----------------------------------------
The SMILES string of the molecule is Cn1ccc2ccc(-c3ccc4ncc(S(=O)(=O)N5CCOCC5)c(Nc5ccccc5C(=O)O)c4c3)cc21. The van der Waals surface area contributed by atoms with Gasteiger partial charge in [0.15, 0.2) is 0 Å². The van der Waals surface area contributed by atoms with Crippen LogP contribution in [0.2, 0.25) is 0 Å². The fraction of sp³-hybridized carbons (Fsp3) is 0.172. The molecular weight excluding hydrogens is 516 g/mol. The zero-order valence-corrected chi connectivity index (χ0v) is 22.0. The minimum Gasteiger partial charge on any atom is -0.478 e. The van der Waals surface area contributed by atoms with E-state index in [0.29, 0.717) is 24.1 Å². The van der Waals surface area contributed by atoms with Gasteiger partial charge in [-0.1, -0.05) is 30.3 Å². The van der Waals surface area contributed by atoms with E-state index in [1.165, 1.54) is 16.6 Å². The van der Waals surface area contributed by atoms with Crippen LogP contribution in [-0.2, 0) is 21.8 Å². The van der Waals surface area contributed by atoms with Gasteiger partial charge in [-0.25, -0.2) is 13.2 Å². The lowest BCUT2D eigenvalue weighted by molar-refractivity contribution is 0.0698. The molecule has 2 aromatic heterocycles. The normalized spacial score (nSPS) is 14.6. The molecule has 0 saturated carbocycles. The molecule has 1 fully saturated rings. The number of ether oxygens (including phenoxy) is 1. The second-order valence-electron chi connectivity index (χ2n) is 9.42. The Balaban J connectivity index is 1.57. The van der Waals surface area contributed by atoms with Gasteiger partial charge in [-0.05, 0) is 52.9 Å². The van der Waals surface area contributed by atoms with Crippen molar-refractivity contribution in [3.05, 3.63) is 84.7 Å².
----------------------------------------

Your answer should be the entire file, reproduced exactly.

The SMILES string of the molecule is Cn1ccc2ccc(-c3ccc4ncc(S(=O)(=O)N5CCOCC5)c(Nc5ccccc5C(=O)O)c4c3)cc21. The van der Waals surface area contributed by atoms with Gasteiger partial charge in [0.15, 0.2) is 0 Å². The van der Waals surface area contributed by atoms with Crippen LogP contribution in [0.2, 0.25) is 0 Å². The fraction of sp³-hybridized carbons (Fsp3) is 0.172. The molecular weight excluding hydrogens is 516 g/mol. The zero-order valence-corrected chi connectivity index (χ0v) is 22.0. The minimum Gasteiger partial charge on any atom is -0.478 e. The van der Waals surface area contributed by atoms with E-state index in [0.29, 0.717) is 24.1 Å². The van der Waals surface area contributed by atoms with Gasteiger partial charge in [-0.1, -0.05) is 30.3 Å². The van der Waals surface area contributed by atoms with E-state index in [1.165, 1.54) is 16.6 Å². The van der Waals surface area contributed by atoms with Crippen LogP contribution in [-0.2, 0) is 21.8 Å². The van der Waals surface area contributed by atoms with Gasteiger partial charge in [-0.25, -0.2) is 13.2 Å². The lowest BCUT2D eigenvalue weighted by molar-refractivity contribution is 0.0698. The molecule has 2 aromatic heterocycles. The normalized spacial score (nSPS) is 14.6. The molecule has 0 saturated carbocycles. The molecule has 1 fully saturated rings. The number of ether oxygens (including phenoxy) is 1. The second-order valence-electron chi connectivity index (χ2n) is 9.42. The Balaban J connectivity index is 1.57. The van der Waals surface area contributed by atoms with Gasteiger partial charge in [-0.05, 0) is 52.9 Å². The van der Waals surface area contributed by atoms with Crippen molar-refractivity contribution in [3.05, 3.63) is 84.7 Å².